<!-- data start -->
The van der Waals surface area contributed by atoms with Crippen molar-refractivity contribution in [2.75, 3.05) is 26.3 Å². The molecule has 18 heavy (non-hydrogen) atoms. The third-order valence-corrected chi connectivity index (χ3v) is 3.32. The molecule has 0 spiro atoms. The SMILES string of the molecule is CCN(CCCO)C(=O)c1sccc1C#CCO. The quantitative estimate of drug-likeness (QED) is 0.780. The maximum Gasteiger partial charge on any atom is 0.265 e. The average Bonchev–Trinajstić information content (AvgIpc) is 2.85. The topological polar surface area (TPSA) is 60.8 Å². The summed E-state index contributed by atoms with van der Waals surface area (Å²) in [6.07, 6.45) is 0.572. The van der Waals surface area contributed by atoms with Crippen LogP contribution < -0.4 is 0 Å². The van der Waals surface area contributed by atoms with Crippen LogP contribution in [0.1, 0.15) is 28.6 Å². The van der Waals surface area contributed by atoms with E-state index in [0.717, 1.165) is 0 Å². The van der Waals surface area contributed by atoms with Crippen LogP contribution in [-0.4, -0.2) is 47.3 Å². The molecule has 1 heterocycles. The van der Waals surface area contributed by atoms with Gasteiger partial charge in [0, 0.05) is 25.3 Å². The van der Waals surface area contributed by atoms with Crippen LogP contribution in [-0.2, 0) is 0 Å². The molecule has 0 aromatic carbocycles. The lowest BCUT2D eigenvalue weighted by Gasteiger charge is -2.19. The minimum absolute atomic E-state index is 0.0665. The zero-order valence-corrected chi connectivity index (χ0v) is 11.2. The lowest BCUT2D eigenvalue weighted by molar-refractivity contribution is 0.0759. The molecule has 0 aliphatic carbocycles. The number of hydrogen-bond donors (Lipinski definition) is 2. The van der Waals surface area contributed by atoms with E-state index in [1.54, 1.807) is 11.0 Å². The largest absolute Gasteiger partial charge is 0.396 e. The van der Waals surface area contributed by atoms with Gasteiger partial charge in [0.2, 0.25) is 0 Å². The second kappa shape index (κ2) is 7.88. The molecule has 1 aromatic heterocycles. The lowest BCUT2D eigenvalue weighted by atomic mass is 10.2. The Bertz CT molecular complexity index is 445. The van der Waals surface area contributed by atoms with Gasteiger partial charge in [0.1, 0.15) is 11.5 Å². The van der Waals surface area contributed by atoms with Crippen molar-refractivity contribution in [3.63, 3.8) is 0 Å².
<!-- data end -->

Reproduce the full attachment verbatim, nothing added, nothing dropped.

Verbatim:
The van der Waals surface area contributed by atoms with Crippen molar-refractivity contribution in [2.75, 3.05) is 26.3 Å². The molecule has 18 heavy (non-hydrogen) atoms. The third-order valence-corrected chi connectivity index (χ3v) is 3.32. The molecule has 0 spiro atoms. The SMILES string of the molecule is CCN(CCCO)C(=O)c1sccc1C#CCO. The quantitative estimate of drug-likeness (QED) is 0.780. The maximum Gasteiger partial charge on any atom is 0.265 e. The average Bonchev–Trinajstić information content (AvgIpc) is 2.85. The topological polar surface area (TPSA) is 60.8 Å². The summed E-state index contributed by atoms with van der Waals surface area (Å²) in [6.07, 6.45) is 0.572. The van der Waals surface area contributed by atoms with Crippen LogP contribution < -0.4 is 0 Å². The van der Waals surface area contributed by atoms with Crippen LogP contribution in [0.1, 0.15) is 28.6 Å². The van der Waals surface area contributed by atoms with E-state index in [0.717, 1.165) is 0 Å². The van der Waals surface area contributed by atoms with Crippen LogP contribution in [-0.4, -0.2) is 47.3 Å². The molecule has 1 heterocycles. The van der Waals surface area contributed by atoms with Gasteiger partial charge in [0, 0.05) is 25.3 Å². The van der Waals surface area contributed by atoms with Crippen LogP contribution in [-0.2, 0) is 0 Å². The molecule has 0 aromatic carbocycles. The lowest BCUT2D eigenvalue weighted by Gasteiger charge is -2.19. The minimum absolute atomic E-state index is 0.0665. The zero-order valence-corrected chi connectivity index (χ0v) is 11.2. The lowest BCUT2D eigenvalue weighted by molar-refractivity contribution is 0.0759. The molecule has 0 aliphatic carbocycles. The number of hydrogen-bond donors (Lipinski definition) is 2. The van der Waals surface area contributed by atoms with E-state index in [1.54, 1.807) is 11.0 Å². The largest absolute Gasteiger partial charge is 0.396 e. The van der Waals surface area contributed by atoms with Gasteiger partial charge in [0.2, 0.25) is 0 Å². The second kappa shape index (κ2) is 7.88. The molecule has 1 aromatic heterocycles. The lowest BCUT2D eigenvalue weighted by atomic mass is 10.2. The Bertz CT molecular complexity index is 445. The van der Waals surface area contributed by atoms with Gasteiger partial charge in [0.1, 0.15) is 11.5 Å². The van der Waals surface area contributed by atoms with Crippen molar-refractivity contribution in [3.63, 3.8) is 0 Å².